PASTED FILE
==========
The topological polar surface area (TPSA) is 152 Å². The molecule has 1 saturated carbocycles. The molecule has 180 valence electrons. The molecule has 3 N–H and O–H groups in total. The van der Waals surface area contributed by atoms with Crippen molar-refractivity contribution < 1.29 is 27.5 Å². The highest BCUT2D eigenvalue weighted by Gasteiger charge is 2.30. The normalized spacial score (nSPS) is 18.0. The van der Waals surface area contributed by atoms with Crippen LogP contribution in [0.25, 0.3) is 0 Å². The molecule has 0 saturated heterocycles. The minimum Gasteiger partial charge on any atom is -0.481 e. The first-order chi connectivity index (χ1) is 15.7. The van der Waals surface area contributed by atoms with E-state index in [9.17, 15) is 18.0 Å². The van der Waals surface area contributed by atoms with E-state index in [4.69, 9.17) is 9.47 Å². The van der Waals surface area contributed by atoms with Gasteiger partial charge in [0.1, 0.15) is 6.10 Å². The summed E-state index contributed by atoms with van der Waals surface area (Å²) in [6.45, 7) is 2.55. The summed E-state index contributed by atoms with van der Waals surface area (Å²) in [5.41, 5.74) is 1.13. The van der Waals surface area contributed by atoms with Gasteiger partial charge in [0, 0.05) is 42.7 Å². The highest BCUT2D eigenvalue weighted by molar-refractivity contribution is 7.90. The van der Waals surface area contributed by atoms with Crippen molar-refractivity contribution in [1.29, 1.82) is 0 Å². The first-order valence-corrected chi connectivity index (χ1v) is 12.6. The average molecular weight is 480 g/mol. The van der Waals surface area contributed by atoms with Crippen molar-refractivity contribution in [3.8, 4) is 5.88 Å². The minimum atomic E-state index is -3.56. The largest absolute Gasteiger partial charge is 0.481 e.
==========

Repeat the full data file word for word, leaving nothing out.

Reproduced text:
The topological polar surface area (TPSA) is 152 Å². The molecule has 1 saturated carbocycles. The molecule has 180 valence electrons. The molecule has 3 N–H and O–H groups in total. The van der Waals surface area contributed by atoms with Crippen molar-refractivity contribution < 1.29 is 27.5 Å². The highest BCUT2D eigenvalue weighted by Gasteiger charge is 2.30. The normalized spacial score (nSPS) is 18.0. The van der Waals surface area contributed by atoms with Crippen LogP contribution in [0.25, 0.3) is 0 Å². The molecule has 0 saturated heterocycles. The minimum Gasteiger partial charge on any atom is -0.481 e. The first-order chi connectivity index (χ1) is 15.7. The van der Waals surface area contributed by atoms with E-state index in [9.17, 15) is 18.0 Å². The van der Waals surface area contributed by atoms with E-state index in [4.69, 9.17) is 9.47 Å². The van der Waals surface area contributed by atoms with Gasteiger partial charge in [0.1, 0.15) is 6.10 Å². The summed E-state index contributed by atoms with van der Waals surface area (Å²) in [6.45, 7) is 2.55. The summed E-state index contributed by atoms with van der Waals surface area (Å²) in [5.41, 5.74) is 1.13. The van der Waals surface area contributed by atoms with Gasteiger partial charge in [0, 0.05) is 42.7 Å². The highest BCUT2D eigenvalue weighted by molar-refractivity contribution is 7.90. The van der Waals surface area contributed by atoms with Crippen molar-refractivity contribution in [1.29, 1.82) is 0 Å². The first-order valence-corrected chi connectivity index (χ1v) is 12.6. The average molecular weight is 480 g/mol. The van der Waals surface area contributed by atoms with Crippen molar-refractivity contribution in [3.8, 4) is 5.88 Å². The minimum atomic E-state index is -3.56. The largest absolute Gasteiger partial charge is 0.481 e.